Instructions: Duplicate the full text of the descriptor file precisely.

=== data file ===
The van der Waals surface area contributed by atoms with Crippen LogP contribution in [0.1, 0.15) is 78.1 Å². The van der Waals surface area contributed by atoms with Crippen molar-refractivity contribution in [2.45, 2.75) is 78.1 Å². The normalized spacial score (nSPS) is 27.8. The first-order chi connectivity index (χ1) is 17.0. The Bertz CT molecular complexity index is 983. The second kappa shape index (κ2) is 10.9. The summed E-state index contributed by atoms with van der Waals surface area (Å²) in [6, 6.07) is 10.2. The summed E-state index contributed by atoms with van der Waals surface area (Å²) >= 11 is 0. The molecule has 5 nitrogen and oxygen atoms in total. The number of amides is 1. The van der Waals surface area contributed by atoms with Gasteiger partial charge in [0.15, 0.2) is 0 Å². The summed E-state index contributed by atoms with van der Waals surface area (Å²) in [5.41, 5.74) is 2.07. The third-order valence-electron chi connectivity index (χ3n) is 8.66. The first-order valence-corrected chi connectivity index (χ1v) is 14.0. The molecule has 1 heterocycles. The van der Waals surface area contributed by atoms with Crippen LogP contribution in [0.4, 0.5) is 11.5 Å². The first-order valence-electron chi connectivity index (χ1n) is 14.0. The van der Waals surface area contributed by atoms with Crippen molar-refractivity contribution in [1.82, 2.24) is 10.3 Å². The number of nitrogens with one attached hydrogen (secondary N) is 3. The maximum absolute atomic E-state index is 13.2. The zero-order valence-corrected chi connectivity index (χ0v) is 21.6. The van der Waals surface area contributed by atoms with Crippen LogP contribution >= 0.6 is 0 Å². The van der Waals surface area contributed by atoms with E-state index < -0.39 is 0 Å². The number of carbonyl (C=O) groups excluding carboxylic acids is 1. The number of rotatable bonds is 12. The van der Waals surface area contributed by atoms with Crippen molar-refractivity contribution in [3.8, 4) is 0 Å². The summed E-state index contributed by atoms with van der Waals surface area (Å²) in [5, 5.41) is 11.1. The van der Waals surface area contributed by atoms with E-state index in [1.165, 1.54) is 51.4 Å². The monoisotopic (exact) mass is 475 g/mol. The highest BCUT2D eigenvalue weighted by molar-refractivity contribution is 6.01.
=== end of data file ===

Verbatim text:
The van der Waals surface area contributed by atoms with Crippen LogP contribution in [0.1, 0.15) is 78.1 Å². The van der Waals surface area contributed by atoms with Crippen molar-refractivity contribution in [2.45, 2.75) is 78.1 Å². The normalized spacial score (nSPS) is 27.8. The first-order chi connectivity index (χ1) is 17.0. The Bertz CT molecular complexity index is 983. The second kappa shape index (κ2) is 10.9. The summed E-state index contributed by atoms with van der Waals surface area (Å²) in [6, 6.07) is 10.2. The summed E-state index contributed by atoms with van der Waals surface area (Å²) >= 11 is 0. The molecule has 5 nitrogen and oxygen atoms in total. The number of amides is 1. The van der Waals surface area contributed by atoms with Gasteiger partial charge in [0.15, 0.2) is 0 Å². The summed E-state index contributed by atoms with van der Waals surface area (Å²) in [5.41, 5.74) is 2.07. The third-order valence-electron chi connectivity index (χ3n) is 8.66. The first-order valence-corrected chi connectivity index (χ1v) is 14.0. The molecule has 1 heterocycles. The van der Waals surface area contributed by atoms with Crippen LogP contribution in [0.4, 0.5) is 11.5 Å². The first-order valence-electron chi connectivity index (χ1n) is 14.0. The van der Waals surface area contributed by atoms with Crippen molar-refractivity contribution in [1.82, 2.24) is 10.3 Å². The number of nitrogens with one attached hydrogen (secondary N) is 3. The maximum absolute atomic E-state index is 13.2. The zero-order valence-corrected chi connectivity index (χ0v) is 21.6. The van der Waals surface area contributed by atoms with Crippen LogP contribution >= 0.6 is 0 Å². The van der Waals surface area contributed by atoms with E-state index < -0.39 is 0 Å². The number of carbonyl (C=O) groups excluding carboxylic acids is 1. The number of rotatable bonds is 12. The van der Waals surface area contributed by atoms with Crippen molar-refractivity contribution in [3.8, 4) is 0 Å². The summed E-state index contributed by atoms with van der Waals surface area (Å²) in [5, 5.41) is 11.1. The van der Waals surface area contributed by atoms with E-state index in [1.165, 1.54) is 51.4 Å². The monoisotopic (exact) mass is 475 g/mol. The highest BCUT2D eigenvalue weighted by molar-refractivity contribution is 6.01.